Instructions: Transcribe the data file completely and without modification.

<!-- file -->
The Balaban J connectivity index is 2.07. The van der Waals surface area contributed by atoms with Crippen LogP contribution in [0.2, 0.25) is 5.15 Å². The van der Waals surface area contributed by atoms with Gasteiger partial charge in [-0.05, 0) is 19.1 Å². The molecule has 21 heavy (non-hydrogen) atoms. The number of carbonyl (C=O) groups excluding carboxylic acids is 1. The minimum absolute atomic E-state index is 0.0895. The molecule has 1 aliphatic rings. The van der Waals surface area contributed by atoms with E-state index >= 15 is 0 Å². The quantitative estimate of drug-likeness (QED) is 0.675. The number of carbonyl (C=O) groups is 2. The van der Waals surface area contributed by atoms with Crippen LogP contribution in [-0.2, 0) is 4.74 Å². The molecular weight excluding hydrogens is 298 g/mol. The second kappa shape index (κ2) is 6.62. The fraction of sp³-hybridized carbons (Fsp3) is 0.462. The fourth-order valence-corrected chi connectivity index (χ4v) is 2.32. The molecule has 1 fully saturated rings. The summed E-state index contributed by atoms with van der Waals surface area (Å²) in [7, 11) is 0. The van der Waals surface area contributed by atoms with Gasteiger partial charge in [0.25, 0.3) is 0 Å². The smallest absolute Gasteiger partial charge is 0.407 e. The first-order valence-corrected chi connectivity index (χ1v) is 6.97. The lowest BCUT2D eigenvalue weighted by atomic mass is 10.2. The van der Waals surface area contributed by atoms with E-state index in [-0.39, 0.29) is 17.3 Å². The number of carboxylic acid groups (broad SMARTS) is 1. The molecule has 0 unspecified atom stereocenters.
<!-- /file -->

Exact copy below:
The Balaban J connectivity index is 2.07. The van der Waals surface area contributed by atoms with Crippen LogP contribution in [0.2, 0.25) is 5.15 Å². The van der Waals surface area contributed by atoms with Gasteiger partial charge in [-0.05, 0) is 19.1 Å². The molecule has 21 heavy (non-hydrogen) atoms. The number of carbonyl (C=O) groups excluding carboxylic acids is 1. The minimum absolute atomic E-state index is 0.0895. The molecule has 1 aliphatic rings. The van der Waals surface area contributed by atoms with E-state index >= 15 is 0 Å². The quantitative estimate of drug-likeness (QED) is 0.675. The number of carbonyl (C=O) groups is 2. The van der Waals surface area contributed by atoms with Crippen LogP contribution in [-0.2, 0) is 4.74 Å². The molecular weight excluding hydrogens is 298 g/mol. The second kappa shape index (κ2) is 6.62. The fraction of sp³-hybridized carbons (Fsp3) is 0.462. The fourth-order valence-corrected chi connectivity index (χ4v) is 2.32. The molecule has 1 fully saturated rings. The summed E-state index contributed by atoms with van der Waals surface area (Å²) in [7, 11) is 0. The van der Waals surface area contributed by atoms with Gasteiger partial charge in [0.25, 0.3) is 0 Å². The smallest absolute Gasteiger partial charge is 0.407 e. The first-order valence-corrected chi connectivity index (χ1v) is 6.97. The lowest BCUT2D eigenvalue weighted by atomic mass is 10.2. The van der Waals surface area contributed by atoms with E-state index in [-0.39, 0.29) is 17.3 Å². The number of carboxylic acid groups (broad SMARTS) is 1. The molecule has 0 unspecified atom stereocenters.